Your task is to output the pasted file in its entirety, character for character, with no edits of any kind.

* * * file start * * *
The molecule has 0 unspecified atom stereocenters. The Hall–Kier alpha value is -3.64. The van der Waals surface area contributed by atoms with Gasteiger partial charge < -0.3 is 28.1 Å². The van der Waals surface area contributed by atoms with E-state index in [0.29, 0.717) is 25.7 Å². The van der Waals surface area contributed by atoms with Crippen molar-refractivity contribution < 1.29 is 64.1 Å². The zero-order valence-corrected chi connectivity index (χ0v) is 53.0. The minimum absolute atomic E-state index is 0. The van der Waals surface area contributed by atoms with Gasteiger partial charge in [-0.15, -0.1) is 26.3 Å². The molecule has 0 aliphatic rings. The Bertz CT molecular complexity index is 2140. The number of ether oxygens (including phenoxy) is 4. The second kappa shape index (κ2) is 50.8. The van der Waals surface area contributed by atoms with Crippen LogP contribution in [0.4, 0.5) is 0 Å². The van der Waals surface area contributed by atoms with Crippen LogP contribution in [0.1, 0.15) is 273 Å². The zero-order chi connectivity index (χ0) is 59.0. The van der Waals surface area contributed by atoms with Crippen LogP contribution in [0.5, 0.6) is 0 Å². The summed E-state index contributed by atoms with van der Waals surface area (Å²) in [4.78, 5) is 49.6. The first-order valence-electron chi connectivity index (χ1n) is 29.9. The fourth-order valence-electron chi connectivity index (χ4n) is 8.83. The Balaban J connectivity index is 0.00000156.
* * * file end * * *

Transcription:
The molecule has 0 unspecified atom stereocenters. The Hall–Kier alpha value is -3.64. The van der Waals surface area contributed by atoms with Gasteiger partial charge < -0.3 is 28.1 Å². The van der Waals surface area contributed by atoms with E-state index in [0.29, 0.717) is 25.7 Å². The van der Waals surface area contributed by atoms with Crippen molar-refractivity contribution < 1.29 is 64.1 Å². The zero-order valence-corrected chi connectivity index (χ0v) is 53.0. The minimum absolute atomic E-state index is 0. The van der Waals surface area contributed by atoms with Gasteiger partial charge in [-0.15, -0.1) is 26.3 Å². The molecule has 0 aliphatic rings. The Bertz CT molecular complexity index is 2140. The number of ether oxygens (including phenoxy) is 4. The second kappa shape index (κ2) is 50.8. The van der Waals surface area contributed by atoms with Crippen LogP contribution in [0.4, 0.5) is 0 Å². The van der Waals surface area contributed by atoms with Crippen LogP contribution in [0.1, 0.15) is 273 Å². The zero-order chi connectivity index (χ0) is 59.0. The van der Waals surface area contributed by atoms with Crippen LogP contribution in [0.5, 0.6) is 0 Å². The summed E-state index contributed by atoms with van der Waals surface area (Å²) in [4.78, 5) is 49.6. The first-order valence-electron chi connectivity index (χ1n) is 29.9. The fourth-order valence-electron chi connectivity index (χ4n) is 8.83. The Balaban J connectivity index is 0.00000156.